Artificial intelligence reveals mechanism behind brain tumour
Researchers at Uppsala University have used computer modelling to study how brain tumours arise. The study, which is published today in the journal EBioMedicine, illustrated how researchers in the future will be able to use large-scale data to find new disease mechanisms and identify new treatment targets.
The last ten years’ progress in molecular biology has drastically changed how cancer researchers work. Instead of almost exclusively using different biological models, like cells, today large-scale statistical analyses are increasingly used to understand tumour diseases and find new therapies.
Researchers at Uppsala University, together with colleagues at the University of Gothenburg, Chalmers University of Technology and University of Freiburg, have developed a new algorithm, aSICS, that uses large amounts of data to suggest hypotheses about “what causes what” in a cancer cell.
In the study published today the researchers used aSICS to interpret data from brain tumours and they could identify a new mechanism behind mesenchymal glioblastoma, an extra aggressive brain tumour type.
‘According to the computer model, mesenchymal glioblastoma is partly caused by alterations in a gene called Annexin A2. To validate the relevance of this prediction we examined samples from patients and could show that mesenchymal glioblastoma have an increased activity of Annexin A2. Subsequently, we tested to inhibit the expression of Annexin A2 in cancer cells from patients and found that the cancer cells either died or changed to a less aggressive form', says Sven Nelander at the Department of Immunology, Genetics and Pathology at Uppsala University,’ who has led the study together with a colleague in Freiburg.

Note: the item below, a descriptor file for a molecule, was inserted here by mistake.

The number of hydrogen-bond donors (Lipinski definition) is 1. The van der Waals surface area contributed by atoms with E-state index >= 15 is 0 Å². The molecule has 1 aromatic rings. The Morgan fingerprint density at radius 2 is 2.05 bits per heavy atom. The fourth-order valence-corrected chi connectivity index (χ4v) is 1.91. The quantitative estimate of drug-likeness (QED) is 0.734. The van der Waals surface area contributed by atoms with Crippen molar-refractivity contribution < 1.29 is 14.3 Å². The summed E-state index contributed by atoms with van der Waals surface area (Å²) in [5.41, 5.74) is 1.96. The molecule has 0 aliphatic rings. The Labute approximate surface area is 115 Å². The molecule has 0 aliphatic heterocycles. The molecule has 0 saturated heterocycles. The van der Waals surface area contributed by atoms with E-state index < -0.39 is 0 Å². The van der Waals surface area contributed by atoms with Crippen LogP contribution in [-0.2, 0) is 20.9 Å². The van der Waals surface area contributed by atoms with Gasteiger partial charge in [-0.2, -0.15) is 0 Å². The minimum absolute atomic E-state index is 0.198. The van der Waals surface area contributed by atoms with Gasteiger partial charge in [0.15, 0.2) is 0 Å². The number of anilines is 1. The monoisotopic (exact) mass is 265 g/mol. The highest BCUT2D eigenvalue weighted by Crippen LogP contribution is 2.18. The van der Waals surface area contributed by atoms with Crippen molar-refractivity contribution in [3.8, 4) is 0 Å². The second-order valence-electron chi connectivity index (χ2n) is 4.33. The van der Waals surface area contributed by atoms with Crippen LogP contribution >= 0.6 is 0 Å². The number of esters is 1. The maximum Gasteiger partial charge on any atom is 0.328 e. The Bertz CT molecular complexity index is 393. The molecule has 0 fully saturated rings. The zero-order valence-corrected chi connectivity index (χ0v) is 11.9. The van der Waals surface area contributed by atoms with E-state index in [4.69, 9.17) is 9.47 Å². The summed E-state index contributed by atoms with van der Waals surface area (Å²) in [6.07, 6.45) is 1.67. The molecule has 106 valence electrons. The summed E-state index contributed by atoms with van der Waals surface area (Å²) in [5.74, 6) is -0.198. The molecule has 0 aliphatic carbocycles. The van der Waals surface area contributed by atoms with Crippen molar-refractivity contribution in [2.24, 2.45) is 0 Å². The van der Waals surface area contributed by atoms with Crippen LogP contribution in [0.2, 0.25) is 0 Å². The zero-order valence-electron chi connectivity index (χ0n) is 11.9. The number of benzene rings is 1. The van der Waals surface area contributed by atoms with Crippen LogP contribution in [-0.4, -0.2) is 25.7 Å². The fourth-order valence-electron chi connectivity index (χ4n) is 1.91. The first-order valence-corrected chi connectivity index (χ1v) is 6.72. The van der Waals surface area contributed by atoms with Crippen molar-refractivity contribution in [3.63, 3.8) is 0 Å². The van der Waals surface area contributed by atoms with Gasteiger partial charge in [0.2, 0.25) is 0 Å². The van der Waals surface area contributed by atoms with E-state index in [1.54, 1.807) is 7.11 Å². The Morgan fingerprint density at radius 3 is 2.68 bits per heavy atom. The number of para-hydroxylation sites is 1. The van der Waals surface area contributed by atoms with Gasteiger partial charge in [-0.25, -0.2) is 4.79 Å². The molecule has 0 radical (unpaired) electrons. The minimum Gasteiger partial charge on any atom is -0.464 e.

The results show that data analyses can be used to predict which genes or proteins influence the development of a tumour, and then confirm the prediction with experiments in the lab. The aSICS method has also been tested on other kinds of cancer, with promising results, although further studies are needed to fine-tune the settings.
For more information, please contact:
Sven Nelander, tel: + 46 18-471 4805, + 46 76-1380123, e-mail: email@example.com
The researchers behind the study are is affiliated to Science for Life Laboratory (SciLifeLab). SciLifeLab is a Swedish national centre for molecular biosciences with the focus on health and environmental research. The centre combines advanced technical know-how and state-of-the art equipment with a broad knowledge of translational medicine and molecular bioscience.